Logic tells us that hours of daylight actually began increasing just after Christmas time, albeit only incrementally at first. But from an emotional viewpoint, daylight deficiency this time of year makes us rather wearisome as we are deprived of sufficient opportunities to be outdoors. And this year is particularly frustrating with the cold, our persistent deep snow-cover and Covid concerns.
Major morale-boosters in past years were always the Spring Flower Shows, enabling us to preview upcoming seasonal pleasures. But unfortunately now, most of these events are canceled or being conducted only virtually, so we can’t experience the same fragrance, colors and delight of being there. But if you have some early-blooming plants growing in your yard, all may not be lost; creating your own floral display indoors is a practical possibility, and it’s pretty simple to do.
“Forcing” is the term that describes the process that coaxes plants to break their dormancy and initiate their growth cycle in advance of their normal season, inducing them to leaf out and their flowers to open. Nurseries usually force entire plants for their Flower Show displays; for most homeowners, this is not only impractical but re-establishing the plant in the garden would be complicated. Cut branches can be just as successfully forced without causing damage to your plants.
The ideal types of branches to force are from those plants that naturally bloom early each spring in your garden, particularly witch-hazel (Hamamelis x intermedia cvs.), forsythia, cornelian cherry (Cornus mas), Lenten rose (Helleborus) and February daphne (Daphne mezereum); you may notice some of these already swelling their buds in your yard on warmer days. Additional possibilities include Andromeda (Pieris), red maple (Acer rubrum) and shadbush (Amelanchier).
The best time to force for indoor flowers is after the plant’s dormancy requirements have been fulfilled, generally mid-February in Hopkinton. Choose an above-freezing day and select branches that display prominent flower buds. Use sharp shears, cut from a part of the plant that won’t compromise its upcoming “normal” flower display and consider how the branch will be displayed in your vase. Bring indoors, fill your container with water, arrange and trim the branches to an appropriate length and set the vessel in a bright location at room temperature.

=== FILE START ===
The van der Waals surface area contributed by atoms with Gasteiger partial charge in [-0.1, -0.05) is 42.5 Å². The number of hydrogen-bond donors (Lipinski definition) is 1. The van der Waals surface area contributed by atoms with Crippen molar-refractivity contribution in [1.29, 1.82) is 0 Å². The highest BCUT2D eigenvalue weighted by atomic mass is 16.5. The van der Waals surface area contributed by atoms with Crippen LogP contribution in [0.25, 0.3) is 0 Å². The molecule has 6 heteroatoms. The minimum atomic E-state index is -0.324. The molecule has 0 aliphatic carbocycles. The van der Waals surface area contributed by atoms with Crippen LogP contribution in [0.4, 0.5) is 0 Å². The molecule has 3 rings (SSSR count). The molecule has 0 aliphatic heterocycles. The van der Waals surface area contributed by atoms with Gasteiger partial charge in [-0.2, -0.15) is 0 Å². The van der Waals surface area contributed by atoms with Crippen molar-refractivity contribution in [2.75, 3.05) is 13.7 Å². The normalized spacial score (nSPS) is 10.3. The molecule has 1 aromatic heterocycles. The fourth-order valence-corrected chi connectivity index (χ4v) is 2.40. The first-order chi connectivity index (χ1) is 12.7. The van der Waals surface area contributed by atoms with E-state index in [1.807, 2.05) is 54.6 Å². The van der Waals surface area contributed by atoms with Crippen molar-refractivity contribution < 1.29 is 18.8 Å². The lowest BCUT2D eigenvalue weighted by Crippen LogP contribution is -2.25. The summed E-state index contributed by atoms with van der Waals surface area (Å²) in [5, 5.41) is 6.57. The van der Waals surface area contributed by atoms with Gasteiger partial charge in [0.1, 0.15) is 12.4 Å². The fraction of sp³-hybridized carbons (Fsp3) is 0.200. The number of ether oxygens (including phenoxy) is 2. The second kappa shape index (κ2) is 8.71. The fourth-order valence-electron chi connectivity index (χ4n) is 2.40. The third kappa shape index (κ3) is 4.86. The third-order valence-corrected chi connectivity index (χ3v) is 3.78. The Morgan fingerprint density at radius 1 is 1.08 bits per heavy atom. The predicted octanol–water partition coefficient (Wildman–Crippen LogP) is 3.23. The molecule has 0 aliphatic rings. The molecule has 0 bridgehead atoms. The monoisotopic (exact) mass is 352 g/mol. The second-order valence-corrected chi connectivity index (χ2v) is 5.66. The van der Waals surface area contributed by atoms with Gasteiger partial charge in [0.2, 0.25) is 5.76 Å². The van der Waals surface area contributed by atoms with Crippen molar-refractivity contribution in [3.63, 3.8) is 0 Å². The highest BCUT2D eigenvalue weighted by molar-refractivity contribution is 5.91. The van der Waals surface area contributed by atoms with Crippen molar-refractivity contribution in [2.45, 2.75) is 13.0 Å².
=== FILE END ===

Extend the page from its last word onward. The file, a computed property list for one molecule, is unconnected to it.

Flowers should begin to emerge in a few days to a week or more. Your actual results will depend upon the type of plant, stage of dormancy, room temperature, light conditions and other factors. Once in bloom, flowers may last a few days or much longer, depending upon similar factors.
You may also want to try forcing plants that bloom a bit later in spring, including early rhododendrons (like PJM), early magnolias, flowering cherry (Prunus) and spicebush (Lindera). If you wait until late March, flowering dogwood (Cornus florida) and wisteria may also be successful.
This has been a particularly challenging winter for many of us, physically and emotionally. Creating a preview of spring in your home with forced branches might be just what we need to cheer us!
About The AuthorWayne Mezitt is a 3rd generation nurseryman, a Massachusetts Certified Horticulturist, now chairman of Weston Nurseries of Hopkinton, Chelmsford & Hingham MA, and owner of “Hort-Sense”, a horticultural advisory business. He currently serves in various capacities on several horticulturally-related organizations, including the Massachusetts Horticultural Society at The Gardens at Elm Bank in Wellesley MA, and chairman for the Massachusetts Invasive Plant Advisory Group (MIPAG).